Netflix Earnings: Can the Video-Streamer Outpace Amazon?

Netflix has performed well over the past year, but does its mild pullback recently point to stronger competition from Amazon, Outerwall, and other video-content delivery alternatives?

Jan 20, 2014 at 12:35PM

Netflix (NASDAQ:NFLX) will release its quarterly report on Wednesday, and even though the stock has soared over the past year, a more recent pullback has led to some nervousness about the coming Netflix earnings report. As competitors (NASDAQ:AMZN) and others on the video-streaming front as well as Outerwall (NASDAQ:OUTR) and its continued Redbox offerings seek to overcome Netflix's first-mover advantage, Netflix has to make the most of its growth opportunities while facing the challenge of rising content costs.

Netflix has seen wild oscillations in sentiment throughout its history, going from euphoria to despair and back to euphoria in just a few short years. Right now, Netflix has been riding on solid growth, but the question that the stock's increasingly rich valuation raises is whether the company can keep growing fast enough to avoid disappointing investors. Let's take an early look at what's been happening with Netflix over the past quarter and what we're likely to see in its report.

Source: Netflix.

Stats on Netflix

Analyst EPS Estimate


Change From Year-Ago EPS


Revenue Estimate

$1.17 billion

Change From Year-Ago Revenue


Earnings Beats in Past 4 Quarters


Source: Yahoo! Finance.

What's next for Netflix earnings?
Analysts have gotten a lot more upbeat about Netflix earnings in recent months, raising their fourth-quarter estimates by $0.20 per share and boosting full-year 2014 projections above the $4 per share mark. The stock has inched up about 3% since mid-October, but it has given up more than $50 per share in gains in less than a month.

Netflix started the quarter with solid positive momentum, as the company's third-quarter earnings report showed a lot of good signs for the video-streaming giant. Revenue jumped 22%, and earnings quadrupled on substantial gains in the number of its streaming subscribers, as Netflix added 1.29 million new paying members domestically. International revenue more than doubled, and Netflix saw 1.44 million more subscriber additions abroad to add to its good fortune. Positive guidance for the fourth quarter ramped up expectations among investors, who now hope to see gains of more than 2 million new domestic subscribers for the just-ended quarter. Moreover, Netflix has successfully managed to move most of its customers from DVD service to streaming, which is something that Outerwall's Redbox continues to struggle to achieve.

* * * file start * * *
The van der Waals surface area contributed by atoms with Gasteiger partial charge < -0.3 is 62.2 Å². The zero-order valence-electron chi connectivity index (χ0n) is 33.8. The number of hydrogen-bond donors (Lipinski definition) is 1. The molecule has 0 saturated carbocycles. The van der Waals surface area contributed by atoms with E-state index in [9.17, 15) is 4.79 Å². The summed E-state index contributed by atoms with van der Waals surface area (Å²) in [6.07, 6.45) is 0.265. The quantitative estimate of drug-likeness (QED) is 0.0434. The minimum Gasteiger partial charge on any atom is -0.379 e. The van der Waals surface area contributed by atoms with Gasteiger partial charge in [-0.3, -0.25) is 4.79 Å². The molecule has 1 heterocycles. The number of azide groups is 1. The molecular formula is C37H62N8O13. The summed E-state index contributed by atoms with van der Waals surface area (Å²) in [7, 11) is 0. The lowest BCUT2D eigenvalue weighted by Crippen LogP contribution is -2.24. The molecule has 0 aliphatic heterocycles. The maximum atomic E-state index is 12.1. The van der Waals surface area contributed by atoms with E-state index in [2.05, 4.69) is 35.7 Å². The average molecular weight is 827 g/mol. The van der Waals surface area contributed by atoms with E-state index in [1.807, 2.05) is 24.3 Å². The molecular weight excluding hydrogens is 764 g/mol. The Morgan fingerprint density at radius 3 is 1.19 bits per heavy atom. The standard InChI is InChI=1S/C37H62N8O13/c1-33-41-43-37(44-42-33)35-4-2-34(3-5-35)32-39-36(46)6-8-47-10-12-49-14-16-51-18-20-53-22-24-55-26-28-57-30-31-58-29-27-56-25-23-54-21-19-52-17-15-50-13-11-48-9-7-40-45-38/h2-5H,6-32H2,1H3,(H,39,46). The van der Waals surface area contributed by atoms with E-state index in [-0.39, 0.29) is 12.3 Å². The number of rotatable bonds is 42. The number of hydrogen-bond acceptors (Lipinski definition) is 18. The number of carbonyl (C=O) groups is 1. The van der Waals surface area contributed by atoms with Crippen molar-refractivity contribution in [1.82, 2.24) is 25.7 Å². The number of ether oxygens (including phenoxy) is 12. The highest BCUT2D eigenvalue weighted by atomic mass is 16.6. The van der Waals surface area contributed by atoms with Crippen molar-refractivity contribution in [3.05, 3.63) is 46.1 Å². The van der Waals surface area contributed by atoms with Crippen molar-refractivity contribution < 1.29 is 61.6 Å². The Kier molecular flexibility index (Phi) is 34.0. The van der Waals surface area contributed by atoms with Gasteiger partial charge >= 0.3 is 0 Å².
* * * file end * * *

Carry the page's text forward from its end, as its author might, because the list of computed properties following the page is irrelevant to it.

But Netflix won't have a free ride in the next wave of streaming growth. Amazon has used its Prime service to drive streaming-video growth, and the company's willingness to do whatever it takes to build a customer base even at the expense of profit margins poses a big threat to Netflix. Moreover, as the companies start to vie directly to build up content libraries, it could raise expenses for both Amazon and Netflix, potentially putting Netflix on the defensive as its investors expect more immediate profitability.

Analysts also fear that Hulu could pose a competitive threat. Morgan Stanley downgraded Netflix stock earlier this month, citing both Hulu and Amazon as weighing on Netflix's growth prospects. Given Hulu's high-profile owners, which make up some of the biggest content-producers in the industry, Netflix could find itself having to deal with high-paced growth from Hulu threatening to thwart its efforts to obtain high-quality content at the prices it wants to pay.

Perhaps the biggest worry investors have now is the recent Verizon (NYSE:VZ) victory over the FCC that could bring about the end of net neutrality. For years, broadband providers have hoped to charge high-bandwidth users for the disproportionate costs they incur, and the federal appeals court decision could eventually give Verizon and other Internet providers the ability to make Netflix pay more to make its service available to users. The question, though, is whether the resulting backlash among Internet customers would do more harm than good to Verizon and its peers, making them step back and restore Netflix availability in a cost-neutral way.

In the Netflix earnings report, watch for CEO Reed Hastings to provide more color on its expected response to the net neutrality debate as well as his view of strategic growth in an increasingly competitive environment. Netflix needs to demonstrate its continued superiority in order to keep its share price moving higher.

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Fool contributor Dan Caplinger has no position in any stocks mentioned. You can follow him on Twitter: @DanCaplinger. The Motley Fool recommends and owns shares of and Netflix. Try any of our Foolish newsletter services free for 30 days. We Fools don't all hold the same opinions, but we all believe that considering a diverse range of insights makes us better investors. The Motley Fool has a disclosure policy.

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